The big story in Canada s western provinces is the future of the Canadian Wheat Board. Its survival hinges on whether the federal government pushes ahead with its plan to end the board s monopoly power, against the wishes of a majority of producers. The story is more complicated than this, of course. But it will sound familiar to beef producers and other industry participants on both sides of the border.
Canadian packers and sellers of all slaughter cattle are still suffering from a decision by the Canadian government over specified risk materials. Despite widespread opposition, the government introduced an enhanced SRM ban in July 2008 that meant the removal and disposal of more SRMs than is required in the U.S.
The government s rationale was that the move would help Canadian beef regain access more quickly to key export markets. It argued that the cost of additional SRM removal and disposal would be offset by higher export returns. But this has not occurred. The industry since 2008 has been saddled with added costs ranging from $10 to $30 per head. This is one reason why XL Foods closed its Moose Jaw, Sask., plant.
USDA s proposed livestock marketing rule (known as the GIPSA rule) is an even more extreme example of a federal government acting against the wishes of a vast majority of producers and others. As I wrote last year (Cattlemen/ August 2010), the rule proposed sweeping restrictions on long-established livestock marketing practices. If implemented, it could wreak havoc on the value-based marketing of livestock in the U.S.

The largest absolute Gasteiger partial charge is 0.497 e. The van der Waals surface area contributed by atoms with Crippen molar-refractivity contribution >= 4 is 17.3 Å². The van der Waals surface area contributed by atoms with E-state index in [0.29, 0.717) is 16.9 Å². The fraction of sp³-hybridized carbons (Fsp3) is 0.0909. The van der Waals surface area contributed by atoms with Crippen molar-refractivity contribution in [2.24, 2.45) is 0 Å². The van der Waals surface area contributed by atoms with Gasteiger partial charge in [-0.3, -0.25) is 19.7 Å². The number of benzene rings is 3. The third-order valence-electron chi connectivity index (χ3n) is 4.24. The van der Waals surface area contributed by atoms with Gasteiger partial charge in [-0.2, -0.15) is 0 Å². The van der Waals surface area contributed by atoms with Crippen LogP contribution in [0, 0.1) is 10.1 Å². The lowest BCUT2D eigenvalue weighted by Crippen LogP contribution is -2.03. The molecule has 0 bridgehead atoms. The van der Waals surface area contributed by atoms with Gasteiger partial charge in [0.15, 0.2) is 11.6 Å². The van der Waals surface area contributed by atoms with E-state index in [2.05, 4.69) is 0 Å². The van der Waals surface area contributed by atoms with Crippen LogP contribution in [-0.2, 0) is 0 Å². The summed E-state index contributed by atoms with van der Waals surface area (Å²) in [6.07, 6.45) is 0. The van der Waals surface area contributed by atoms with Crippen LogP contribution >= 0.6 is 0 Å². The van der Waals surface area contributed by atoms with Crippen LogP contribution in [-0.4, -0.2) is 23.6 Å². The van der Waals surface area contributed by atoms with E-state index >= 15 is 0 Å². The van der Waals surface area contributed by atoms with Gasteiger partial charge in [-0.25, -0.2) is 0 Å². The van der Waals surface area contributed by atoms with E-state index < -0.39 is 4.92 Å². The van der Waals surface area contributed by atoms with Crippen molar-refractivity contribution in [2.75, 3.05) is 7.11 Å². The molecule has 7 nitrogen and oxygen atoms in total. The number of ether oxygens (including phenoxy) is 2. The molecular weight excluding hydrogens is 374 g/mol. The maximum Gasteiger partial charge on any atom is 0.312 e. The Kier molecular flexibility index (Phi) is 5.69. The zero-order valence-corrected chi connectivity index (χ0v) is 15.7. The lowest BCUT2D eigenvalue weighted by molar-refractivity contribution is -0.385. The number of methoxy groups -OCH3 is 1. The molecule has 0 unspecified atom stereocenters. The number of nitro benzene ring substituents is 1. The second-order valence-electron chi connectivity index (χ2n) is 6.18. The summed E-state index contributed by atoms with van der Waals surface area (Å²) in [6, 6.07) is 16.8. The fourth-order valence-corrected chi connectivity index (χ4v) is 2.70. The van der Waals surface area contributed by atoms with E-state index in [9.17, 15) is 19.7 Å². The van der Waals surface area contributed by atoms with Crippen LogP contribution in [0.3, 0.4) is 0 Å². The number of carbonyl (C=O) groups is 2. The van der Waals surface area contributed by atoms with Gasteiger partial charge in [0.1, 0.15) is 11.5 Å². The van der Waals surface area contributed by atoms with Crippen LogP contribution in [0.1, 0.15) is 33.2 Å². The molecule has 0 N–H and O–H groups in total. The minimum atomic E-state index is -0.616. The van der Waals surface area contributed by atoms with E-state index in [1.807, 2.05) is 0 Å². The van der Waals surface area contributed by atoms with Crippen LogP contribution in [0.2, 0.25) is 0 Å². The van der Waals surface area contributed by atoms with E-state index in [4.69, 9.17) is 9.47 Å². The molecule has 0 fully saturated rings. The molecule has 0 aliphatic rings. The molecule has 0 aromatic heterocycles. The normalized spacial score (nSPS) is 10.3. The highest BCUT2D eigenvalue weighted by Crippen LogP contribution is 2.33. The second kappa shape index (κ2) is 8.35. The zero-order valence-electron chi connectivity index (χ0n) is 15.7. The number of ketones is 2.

USDA received thousands of comments to this effect and faced unprecedented bipartisan criticism from members of Congress. The comment period on the rule ended last November and the agency has been largely silent since then about the rule. All we know is that it is conducting an economic analysis of the rule s impact, a move that critics demanded and should have occurred before the proposed rule was published.
As to the final rule, I suspect it will differ little from the proposed rule. USDA appears indifferent to the consequences and would rather continue to garner a few votes from the Prairie populists who support the rule. The U.S. is soon to start a presidential election year (it s started already on the Republican side) and Agriculture Secretary Tom Vilsack will want to deliver as many rural votes to his president as possible. I look for the industry to file a lawsuit the minute the final rule is published.
Which brings me back to the CWB. As you know, it has been the only seller of wheat and barley in the western provinces for 70 years. The Conservative government wants to end this, arguing that producers should have the right to market their own grain. This sounds noble but not to the 62 per cent of wheat growers and 51 per cent of barley growers who recently voted in favour of keeping the monopoly. The vote was commissioned by the CWB and is non-binding. So the federal government will press ahead and introduce legislation this fall.
This might seem nondemocratic to CWB supporters. But the Conservative Party campaigned with a promise to end the board s monopoly. So its election gave it a mandate of sorts. I also suspect that the growers of a majority of the Canadian wheat and barley harvest support the government and are already preparing their risk-management strategies. In every sector of North American agriculture, the largest players want more, not fewer, options as to how they market their products. But western Canadian grain growers need to be prepared for dealing with the kind of market volatility that beef producers face daily.
In every sector of North American agriculture, the largest players want more not less options as to how they market their products